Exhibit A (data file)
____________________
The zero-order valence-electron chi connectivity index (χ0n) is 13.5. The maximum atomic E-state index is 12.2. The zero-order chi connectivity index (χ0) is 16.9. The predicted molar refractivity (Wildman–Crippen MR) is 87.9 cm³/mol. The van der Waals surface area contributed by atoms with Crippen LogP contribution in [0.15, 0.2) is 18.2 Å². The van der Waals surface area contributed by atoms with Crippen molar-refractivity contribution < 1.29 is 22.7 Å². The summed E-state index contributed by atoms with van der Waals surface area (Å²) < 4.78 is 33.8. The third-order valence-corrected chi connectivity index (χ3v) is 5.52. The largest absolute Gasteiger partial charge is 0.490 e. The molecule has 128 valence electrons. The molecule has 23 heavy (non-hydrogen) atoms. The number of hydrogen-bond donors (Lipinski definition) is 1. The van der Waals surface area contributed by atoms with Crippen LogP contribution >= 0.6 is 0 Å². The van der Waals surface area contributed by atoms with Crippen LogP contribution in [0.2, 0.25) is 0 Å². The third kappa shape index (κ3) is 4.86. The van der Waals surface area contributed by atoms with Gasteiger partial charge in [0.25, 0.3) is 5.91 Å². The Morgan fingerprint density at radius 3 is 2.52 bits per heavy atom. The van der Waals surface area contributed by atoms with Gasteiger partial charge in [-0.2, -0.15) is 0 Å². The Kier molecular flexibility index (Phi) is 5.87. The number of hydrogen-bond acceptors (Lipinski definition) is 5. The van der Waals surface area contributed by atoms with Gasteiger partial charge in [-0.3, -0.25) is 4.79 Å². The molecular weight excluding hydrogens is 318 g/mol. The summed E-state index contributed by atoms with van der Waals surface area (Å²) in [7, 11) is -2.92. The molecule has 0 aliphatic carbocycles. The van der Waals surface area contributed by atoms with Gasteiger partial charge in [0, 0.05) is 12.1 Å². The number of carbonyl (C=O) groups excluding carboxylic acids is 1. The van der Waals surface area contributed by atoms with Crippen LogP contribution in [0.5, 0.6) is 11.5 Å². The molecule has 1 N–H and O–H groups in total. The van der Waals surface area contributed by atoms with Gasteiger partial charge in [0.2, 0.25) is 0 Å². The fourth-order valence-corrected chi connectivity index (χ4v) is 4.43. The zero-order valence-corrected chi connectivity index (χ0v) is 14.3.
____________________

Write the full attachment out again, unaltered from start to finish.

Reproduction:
The zero-order valence-electron chi connectivity index (χ0n) is 13.5. The maximum atomic E-state index is 12.2. The zero-order chi connectivity index (χ0) is 16.9. The predicted molar refractivity (Wildman–Crippen MR) is 87.9 cm³/mol. The van der Waals surface area contributed by atoms with Crippen LogP contribution in [0.15, 0.2) is 18.2 Å². The van der Waals surface area contributed by atoms with Crippen molar-refractivity contribution < 1.29 is 22.7 Å². The summed E-state index contributed by atoms with van der Waals surface area (Å²) < 4.78 is 33.8. The third-order valence-corrected chi connectivity index (χ3v) is 5.52. The largest absolute Gasteiger partial charge is 0.490 e. The molecule has 128 valence electrons. The molecule has 23 heavy (non-hydrogen) atoms. The number of hydrogen-bond donors (Lipinski definition) is 1. The van der Waals surface area contributed by atoms with Crippen LogP contribution >= 0.6 is 0 Å². The van der Waals surface area contributed by atoms with Crippen LogP contribution in [0.2, 0.25) is 0 Å². The third kappa shape index (κ3) is 4.86. The van der Waals surface area contributed by atoms with Gasteiger partial charge in [0.25, 0.3) is 5.91 Å². The Morgan fingerprint density at radius 3 is 2.52 bits per heavy atom. The van der Waals surface area contributed by atoms with Gasteiger partial charge in [-0.2, -0.15) is 0 Å². The Kier molecular flexibility index (Phi) is 5.87. The number of hydrogen-bond acceptors (Lipinski definition) is 5. The van der Waals surface area contributed by atoms with Gasteiger partial charge in [-0.3, -0.25) is 4.79 Å². The molecular weight excluding hydrogens is 318 g/mol. The summed E-state index contributed by atoms with van der Waals surface area (Å²) in [7, 11) is -2.92. The molecule has 0 aliphatic carbocycles. The van der Waals surface area contributed by atoms with Gasteiger partial charge in [0, 0.05) is 12.1 Å². The number of carbonyl (C=O) groups excluding carboxylic acids is 1. The van der Waals surface area contributed by atoms with Crippen LogP contribution in [0.5, 0.6) is 11.5 Å². The molecule has 1 N–H and O–H groups in total. The van der Waals surface area contributed by atoms with Gasteiger partial charge in [0.2, 0.25) is 0 Å². The fourth-order valence-corrected chi connectivity index (χ4v) is 4.43. The zero-order valence-corrected chi connectivity index (χ0v) is 14.3.